Baby’s first flight
Sure, it’s daunting to even walk out the front door with baby and gear in tow. But getting on an airplane? No worries, it’s doable!
Most pediatricians recommend that a baby be at least two months old before traveling on an airplane (although there are no official recommendations). This gives the immune system a chance to grow strong enough to resist the germs that often make the rounds in airplane ventilation systems. It also gives the two of you enough time to settle into a routine and master the art of breast- or bottle-feeding
If you cannot wait, your baby should be fine to fly after his two-week checkup – provided he has a clean bill of health and that you had a full-term pregnancy without complications. Premature babies are especially susceptible to germs, so it may take longer before they’re ready to go on an airplane trip. Airlines have different policies about age of air travel, so it’s best to check before you make plans.
Although most nursing moms feed and fly without incident, you may want to bring along a breastfeeding scarf or blanket for privacy. Make sure to wear comfy clothes, and if you are nursing, your favorite nursing shirt and bra. Traveling is tough, so make it easy for yourself wherever you can. For diapering logistics, a bulkhead seat is handy as it will give you room on the floor to lay down a changing pad. Remember to tell your travel agent that you are traveling with a baby so that you are not seated near the emergency doors.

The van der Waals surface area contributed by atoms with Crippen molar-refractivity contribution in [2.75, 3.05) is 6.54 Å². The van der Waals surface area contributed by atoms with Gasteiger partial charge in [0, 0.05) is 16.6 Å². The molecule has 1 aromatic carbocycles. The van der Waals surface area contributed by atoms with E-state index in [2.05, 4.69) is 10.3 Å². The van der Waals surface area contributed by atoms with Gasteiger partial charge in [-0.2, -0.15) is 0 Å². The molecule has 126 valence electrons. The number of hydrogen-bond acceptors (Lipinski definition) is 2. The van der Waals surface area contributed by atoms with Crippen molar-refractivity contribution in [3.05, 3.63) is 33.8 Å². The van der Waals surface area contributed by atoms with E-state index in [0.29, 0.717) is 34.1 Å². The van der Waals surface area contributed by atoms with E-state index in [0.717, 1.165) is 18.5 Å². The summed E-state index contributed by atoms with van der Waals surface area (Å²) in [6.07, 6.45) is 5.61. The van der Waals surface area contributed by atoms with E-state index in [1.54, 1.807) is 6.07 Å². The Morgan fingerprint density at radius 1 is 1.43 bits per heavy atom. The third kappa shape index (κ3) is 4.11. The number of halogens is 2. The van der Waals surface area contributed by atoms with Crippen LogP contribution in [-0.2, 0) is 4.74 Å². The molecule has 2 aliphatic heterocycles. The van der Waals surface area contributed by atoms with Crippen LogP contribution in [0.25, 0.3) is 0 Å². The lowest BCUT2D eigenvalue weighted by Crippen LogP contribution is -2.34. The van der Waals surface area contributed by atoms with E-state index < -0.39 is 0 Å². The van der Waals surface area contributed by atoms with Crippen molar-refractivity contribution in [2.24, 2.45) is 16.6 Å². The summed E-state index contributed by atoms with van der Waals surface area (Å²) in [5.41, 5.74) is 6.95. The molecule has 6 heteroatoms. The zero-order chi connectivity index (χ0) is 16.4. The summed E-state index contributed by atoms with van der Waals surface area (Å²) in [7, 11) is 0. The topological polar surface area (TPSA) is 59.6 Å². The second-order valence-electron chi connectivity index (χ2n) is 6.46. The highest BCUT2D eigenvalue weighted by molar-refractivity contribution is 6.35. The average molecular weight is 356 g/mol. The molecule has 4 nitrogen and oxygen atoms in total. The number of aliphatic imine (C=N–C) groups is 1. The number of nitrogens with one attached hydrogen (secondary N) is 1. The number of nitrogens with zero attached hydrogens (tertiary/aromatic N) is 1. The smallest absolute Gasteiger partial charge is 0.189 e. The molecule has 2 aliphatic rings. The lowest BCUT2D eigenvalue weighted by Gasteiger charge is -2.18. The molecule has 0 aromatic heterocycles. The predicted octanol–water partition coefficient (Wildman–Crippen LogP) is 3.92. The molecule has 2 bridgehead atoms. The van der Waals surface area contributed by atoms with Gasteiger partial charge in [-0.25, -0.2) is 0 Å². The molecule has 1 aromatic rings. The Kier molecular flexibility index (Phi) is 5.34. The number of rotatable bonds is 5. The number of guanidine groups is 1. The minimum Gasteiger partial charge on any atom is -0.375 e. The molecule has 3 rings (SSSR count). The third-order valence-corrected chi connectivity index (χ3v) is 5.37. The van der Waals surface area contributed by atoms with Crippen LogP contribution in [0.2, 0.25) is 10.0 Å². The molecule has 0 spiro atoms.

Up, up and away with baby
Wondering about your car seat? The Federal Aviation Administration (FAA) recommends that babies under 40 pounds be secured in car seats on airplanes, but it’s not required. Holding baby in a secure sling is allowed and it also gives you the opportunity to nurse on demand. Alternatively, you can purchase a seat for baby and use your car seat. The car seat will work rear facing for babies under 20 pounds. For more information about FAA-approved car seats and other safety information for toddler-size children see this link.
Changes in cabin pressure can be painful especially for younger children with smaller eustachian tubes (a tube in the ear that helps even out pressure). For babies, breastfeeding, sucking from a bottle or on a pacifier may provide relief, especially during takeoff and landing. If possible, your child shouldn’t fly within two weeks of having an ear infection.
As always, if you have any questions about whether your baby is healthy enough to fly, ask your pediatrician for advice. Note that airlines do not allow any baby younger than one week to fly without a doctor’s signed waiver.